In the uncertain, emotional years of 2020 and 2021, it is no surprise that heartfelt singer-songwriters reigned supreme. Phoebe Bridgers, Sam Fender, HAIM, Olivia Rodrigo and folklore/evermore era Taylor Swift were what our pandemic-strike souls needed, doing dark humour and guitar-based emotional sincerity better than anybody else. But when you think of 2022’s biggest music trends, things felt a bit more sonically upbeat, the long-awaited release party from lockdown and governmental distancing rules.
If The Weeknd’s ‘Dawn FM’ was the intoxicating warm-up (and Drake’s ’Honesty Nevermind’ the half-hearted interlude), then Beyoncé’s ‘Renaissance’ declared house the official mainstream genre of the year. Arriving at the peak of the summer, it ignited hearts and minds with its loving celebration of black LGBTQIA+ nightlife and club culture. Directly or not, it set a tone for the year where vibes were the priority; no worrying about jobs or societal pressures, just embracing the joy of being alive. Insightful lyrics were a bonus, but it felt good enough to just move, to be at one with a strong beat. With this in mind, many of the years most talked about new artists were in some way champions of dance, house or D&B: Nia Archives, Eliza Rose, Charlotte Adigery & Bolis Pupul, Confidence Man, Fred Again, Shygirl, even Bad Boy Chiller Crew.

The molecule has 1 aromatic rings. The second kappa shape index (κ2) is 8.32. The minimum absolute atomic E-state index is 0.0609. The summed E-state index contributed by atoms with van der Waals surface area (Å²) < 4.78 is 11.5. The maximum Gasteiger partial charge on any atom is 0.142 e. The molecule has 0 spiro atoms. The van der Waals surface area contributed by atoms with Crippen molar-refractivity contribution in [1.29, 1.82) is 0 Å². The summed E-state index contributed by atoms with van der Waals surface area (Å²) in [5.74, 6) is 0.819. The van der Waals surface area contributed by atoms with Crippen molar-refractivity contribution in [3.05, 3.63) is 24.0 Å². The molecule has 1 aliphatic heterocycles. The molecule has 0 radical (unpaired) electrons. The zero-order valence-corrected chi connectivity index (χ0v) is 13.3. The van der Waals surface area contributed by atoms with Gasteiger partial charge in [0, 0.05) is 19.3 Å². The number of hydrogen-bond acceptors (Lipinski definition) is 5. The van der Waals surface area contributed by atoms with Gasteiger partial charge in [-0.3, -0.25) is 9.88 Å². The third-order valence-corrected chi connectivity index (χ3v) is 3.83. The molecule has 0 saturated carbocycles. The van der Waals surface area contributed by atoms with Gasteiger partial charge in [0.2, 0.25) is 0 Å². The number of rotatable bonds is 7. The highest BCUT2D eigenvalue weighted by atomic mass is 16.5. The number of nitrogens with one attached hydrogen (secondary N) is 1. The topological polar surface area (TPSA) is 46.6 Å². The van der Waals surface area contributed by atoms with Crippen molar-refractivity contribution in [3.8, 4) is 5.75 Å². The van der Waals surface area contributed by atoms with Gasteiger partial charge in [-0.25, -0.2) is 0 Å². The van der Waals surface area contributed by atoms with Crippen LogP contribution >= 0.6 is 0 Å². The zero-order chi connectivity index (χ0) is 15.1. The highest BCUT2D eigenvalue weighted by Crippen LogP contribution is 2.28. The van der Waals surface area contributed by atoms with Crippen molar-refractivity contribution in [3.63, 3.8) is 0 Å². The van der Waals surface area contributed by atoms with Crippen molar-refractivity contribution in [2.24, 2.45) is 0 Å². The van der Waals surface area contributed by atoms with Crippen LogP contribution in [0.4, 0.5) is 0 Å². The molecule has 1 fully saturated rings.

The uptick in mainstream enthusiasm for dance music was hardly surprising given its societal context. With many countries broadly ruling that the worst of the COVID-19 pandemic is over, people wanted to get out and about again, to feel the collective thrill of a roomful of bodies moving as one. However, other albums and singles focused more on ‘house’ as a feeling rather than a musical genre, displaying intricate relationships with feelings of safety, belonging and cultural reflection. Harry Styles made a whole album of it with ‘Harry’s House’, as did Beabadoobee with ‘beatopia’, named in tribute to the imaginary world she created as a schoolkid. Jack Harlow felt guilty about the pressures of growing fame on ‘Come Home, The Kids Miss You’, as did Fontaines D.C. with ‘Skinty Fia’, paying tribute to Ireland while also wondering if it was wrong to spend so much time away from it.
While Big Joanie used lo-fi nostalgic rock to explore their longing for ‘Back Home’, Taylor Swift celebrated the ways in which both mind and bedroom can feel oppressive, reliving 13 sleepless nights on ‘Midnights’. Providing a more existential take, Warpaint and The Big Moon offered nuanced perspectives on motherhood and fresh starts, reflecting on the ways in which home-based responsibilities and personal identity can mingle and stretch with new love and time. Paramore, meanwhile, were concerned about what leaving the house might bring; on comeback single ‘This Is Why’, they actively lurked behind the curtains, fearing the glut of fake news and cultural division that lives outside.